Lease provisions can help ensure erosion is kept below soil loss limits on rented farmland. Many leases also contain language requiring the tenant to comply with all environmental and soil loss regulations. These provisions typically look something like this:

The tenant agrees to comply with pollution control and environmental protection requirements as required by local, state, and federal agencies, as well as to implement soil erosion control practices to comply with the soil loss standards mandated by local, state, and federal agencies.

It should be kept in mind that such provisions require the bare minimum to maintain regulatory compliance and do not necessarily ensure a sustainable farm operation. Consideration should also be given to provisions that establish a high standard of good husbandry as well as require specific conservation practices such as contour farming, grassed waterways, and conservation tillage. The specifics, again, will likely depend on the characteristics of the land and the concerns of the landlord and tenant.  More information on these specific practices can be found in the conservation practices bibliography, and more information on conservation provisions can be found in the Key Considerations chapter of “The Landowner’s Guide to Sustainable Farm Leasing.”

Other Conservation Programs

In addition to laws and regulations requiring a certain degree of continued conservation, there are government programs that assist in conservation on working lands.

Many of the conservation benefits derived from enrollment in CRP can be maintained by enrolling portions of the land in the Continuous CRP. This program keeps particularly environmentally sensitive areas, such as riparian zones and wildlife corridors, in the CRP. CRP rental payments continue on the acres enrolled. Cost-sharing is also available to assist in construction of required conservation improvements in these areas.

When using Continuous CRP, or other conservation programs, on leased land it is important for landowners and tenants to decide on the allocation of both rental payments and responsibility for required maintenance. If the landowner wishes to retain CRP payments, the enrolled land may need to be excluded from the leased property. Any decisions on these matters, as well as later modifications, should be set forth in writing as part of the lease contract.

Other programs, such EQIP and WHIP, can help maintain specific conservation benefits such as wildlife habitat and water quality. The NRCS website contains a variety of fact sheets to assist in determining the best practices and programs to use when placing expired CRP land back into production.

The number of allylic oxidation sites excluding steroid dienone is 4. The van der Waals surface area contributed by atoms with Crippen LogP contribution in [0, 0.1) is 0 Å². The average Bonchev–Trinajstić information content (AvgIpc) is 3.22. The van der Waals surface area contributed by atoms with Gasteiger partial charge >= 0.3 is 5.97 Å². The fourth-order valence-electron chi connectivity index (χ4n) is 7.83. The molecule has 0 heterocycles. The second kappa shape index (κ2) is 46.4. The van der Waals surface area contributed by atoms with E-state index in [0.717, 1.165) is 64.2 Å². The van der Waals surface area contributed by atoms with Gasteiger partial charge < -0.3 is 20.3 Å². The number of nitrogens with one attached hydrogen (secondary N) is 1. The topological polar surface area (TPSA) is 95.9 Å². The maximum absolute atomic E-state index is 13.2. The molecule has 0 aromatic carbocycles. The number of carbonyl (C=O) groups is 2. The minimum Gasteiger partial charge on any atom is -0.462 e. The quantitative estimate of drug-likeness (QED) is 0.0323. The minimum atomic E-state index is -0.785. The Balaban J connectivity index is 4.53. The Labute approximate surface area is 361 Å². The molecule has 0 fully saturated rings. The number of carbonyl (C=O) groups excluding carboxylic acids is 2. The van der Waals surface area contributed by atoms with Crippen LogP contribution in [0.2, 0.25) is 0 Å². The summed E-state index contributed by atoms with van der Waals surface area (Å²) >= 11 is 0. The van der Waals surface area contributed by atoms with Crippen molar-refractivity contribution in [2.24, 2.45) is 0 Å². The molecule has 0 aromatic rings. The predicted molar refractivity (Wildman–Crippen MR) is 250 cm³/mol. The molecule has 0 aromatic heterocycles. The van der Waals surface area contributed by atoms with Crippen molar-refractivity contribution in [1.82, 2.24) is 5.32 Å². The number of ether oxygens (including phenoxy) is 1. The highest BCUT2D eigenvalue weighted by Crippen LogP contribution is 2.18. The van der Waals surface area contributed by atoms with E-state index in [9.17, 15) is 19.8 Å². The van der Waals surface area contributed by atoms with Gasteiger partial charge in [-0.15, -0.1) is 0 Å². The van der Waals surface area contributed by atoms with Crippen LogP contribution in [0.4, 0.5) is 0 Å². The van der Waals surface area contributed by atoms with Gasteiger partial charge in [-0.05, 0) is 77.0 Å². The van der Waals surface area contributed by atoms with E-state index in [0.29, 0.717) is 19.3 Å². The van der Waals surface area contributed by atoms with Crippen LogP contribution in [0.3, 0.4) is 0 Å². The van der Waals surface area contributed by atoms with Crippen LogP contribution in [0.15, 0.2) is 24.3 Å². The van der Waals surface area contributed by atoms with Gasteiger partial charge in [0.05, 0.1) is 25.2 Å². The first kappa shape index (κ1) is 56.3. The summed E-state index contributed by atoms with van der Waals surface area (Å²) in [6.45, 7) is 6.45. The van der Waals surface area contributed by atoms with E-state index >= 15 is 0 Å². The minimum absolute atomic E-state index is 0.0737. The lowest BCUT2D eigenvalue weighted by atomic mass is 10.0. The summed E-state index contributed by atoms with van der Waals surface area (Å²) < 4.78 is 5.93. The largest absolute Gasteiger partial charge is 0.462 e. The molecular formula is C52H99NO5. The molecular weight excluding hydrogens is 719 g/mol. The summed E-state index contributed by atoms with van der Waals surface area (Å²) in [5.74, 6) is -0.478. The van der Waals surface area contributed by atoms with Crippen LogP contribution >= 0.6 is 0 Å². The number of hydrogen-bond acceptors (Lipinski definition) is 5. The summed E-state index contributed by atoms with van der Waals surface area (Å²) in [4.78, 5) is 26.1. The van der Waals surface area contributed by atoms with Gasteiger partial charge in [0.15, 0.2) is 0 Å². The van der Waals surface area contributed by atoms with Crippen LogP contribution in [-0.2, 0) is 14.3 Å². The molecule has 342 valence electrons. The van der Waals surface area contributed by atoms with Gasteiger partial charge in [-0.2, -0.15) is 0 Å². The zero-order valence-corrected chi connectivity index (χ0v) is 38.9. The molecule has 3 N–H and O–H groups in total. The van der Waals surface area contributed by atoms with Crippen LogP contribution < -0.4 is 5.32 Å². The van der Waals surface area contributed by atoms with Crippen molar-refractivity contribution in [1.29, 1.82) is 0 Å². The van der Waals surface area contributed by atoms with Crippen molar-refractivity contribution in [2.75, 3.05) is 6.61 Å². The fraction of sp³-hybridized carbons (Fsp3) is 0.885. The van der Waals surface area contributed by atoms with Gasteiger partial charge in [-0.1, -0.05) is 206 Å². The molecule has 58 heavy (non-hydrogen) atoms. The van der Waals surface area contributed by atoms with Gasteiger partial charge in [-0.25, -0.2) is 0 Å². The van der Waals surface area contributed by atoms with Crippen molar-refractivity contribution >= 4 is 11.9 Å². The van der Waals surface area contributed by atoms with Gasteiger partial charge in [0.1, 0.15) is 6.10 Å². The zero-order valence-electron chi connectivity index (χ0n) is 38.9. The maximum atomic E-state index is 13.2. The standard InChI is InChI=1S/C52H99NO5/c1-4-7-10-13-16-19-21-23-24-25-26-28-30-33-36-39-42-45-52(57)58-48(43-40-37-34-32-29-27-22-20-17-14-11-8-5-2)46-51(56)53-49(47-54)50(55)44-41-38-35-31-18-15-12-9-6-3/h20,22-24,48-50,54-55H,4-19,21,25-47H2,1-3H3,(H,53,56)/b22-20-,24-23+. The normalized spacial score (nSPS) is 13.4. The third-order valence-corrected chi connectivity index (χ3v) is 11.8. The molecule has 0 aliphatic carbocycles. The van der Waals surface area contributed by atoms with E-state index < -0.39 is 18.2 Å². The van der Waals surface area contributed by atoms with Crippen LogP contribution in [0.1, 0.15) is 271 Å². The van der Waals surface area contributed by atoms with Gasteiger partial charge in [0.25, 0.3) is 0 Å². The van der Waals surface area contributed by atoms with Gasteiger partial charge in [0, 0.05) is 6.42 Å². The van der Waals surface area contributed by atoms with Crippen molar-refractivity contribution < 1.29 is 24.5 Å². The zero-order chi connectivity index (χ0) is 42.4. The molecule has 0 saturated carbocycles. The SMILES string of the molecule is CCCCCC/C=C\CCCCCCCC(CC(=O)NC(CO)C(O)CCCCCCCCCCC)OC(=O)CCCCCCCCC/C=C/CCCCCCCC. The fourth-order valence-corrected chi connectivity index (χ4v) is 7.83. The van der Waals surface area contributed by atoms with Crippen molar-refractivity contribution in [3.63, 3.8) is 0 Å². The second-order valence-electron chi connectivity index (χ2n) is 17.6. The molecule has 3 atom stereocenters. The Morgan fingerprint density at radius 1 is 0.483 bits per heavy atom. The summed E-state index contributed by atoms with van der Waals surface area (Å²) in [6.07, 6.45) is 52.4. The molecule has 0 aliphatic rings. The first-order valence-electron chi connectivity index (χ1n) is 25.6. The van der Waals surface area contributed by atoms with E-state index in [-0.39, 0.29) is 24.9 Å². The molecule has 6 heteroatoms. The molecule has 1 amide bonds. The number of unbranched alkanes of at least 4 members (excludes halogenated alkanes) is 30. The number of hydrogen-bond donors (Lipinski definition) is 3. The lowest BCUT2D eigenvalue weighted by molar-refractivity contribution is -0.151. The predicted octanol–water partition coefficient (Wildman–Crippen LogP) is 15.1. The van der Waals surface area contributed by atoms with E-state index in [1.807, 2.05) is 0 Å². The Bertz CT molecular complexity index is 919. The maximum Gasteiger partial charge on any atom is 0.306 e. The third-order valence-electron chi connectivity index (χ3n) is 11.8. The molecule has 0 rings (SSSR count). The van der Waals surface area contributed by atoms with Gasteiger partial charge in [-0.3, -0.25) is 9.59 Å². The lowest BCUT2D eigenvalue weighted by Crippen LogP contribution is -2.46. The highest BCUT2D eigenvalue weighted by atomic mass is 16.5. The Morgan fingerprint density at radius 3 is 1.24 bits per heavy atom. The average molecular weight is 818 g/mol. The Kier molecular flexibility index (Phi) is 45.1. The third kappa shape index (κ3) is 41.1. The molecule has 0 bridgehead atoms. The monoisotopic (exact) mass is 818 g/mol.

Production on CRP Land Under Contract

Allowed Haying and Grazing

Agricultural activities can occur under limited circumstances during the CRP contract. Production on CRP land is typically limited to haying and grazing, and this use is only available under specific circumstances. Managed and Routine haying and grazing may be available under some CRP contracts, though there are limits on the frequency and duration of these activities. Certain areas may also become available for Emergency Haying and Grazing due to drought or other natural disasters. However, this program also has limitations. More information on these programs is provided by the Farm Service Agency (FSA).

Cultivating CRP Land

Landowners that wish to cultivate land under a CRP contract can face termination of the contract as well as penalties. Failure to comply with the terms of a CRP contract can result in the termination of the contract and a demand for repayment of past CRP funds plus interest. As discussed above, increasing farm rental rates may convince some landowners, particularly those only a few years into their CRP term, to breach the contract and pay the penalties imposed. However, before doing this, consideration should be given to long-term financial factors and the possibility of declines in future rent due to decreases in commodity prices as well as the productivity of erosion-prone land. Further, additional sources of revenue from CRP land, such as hunting and other recreational leases or managed haying and grazing, should be weighed when considering giving up future CRP rents and paying penalties.

Additional Information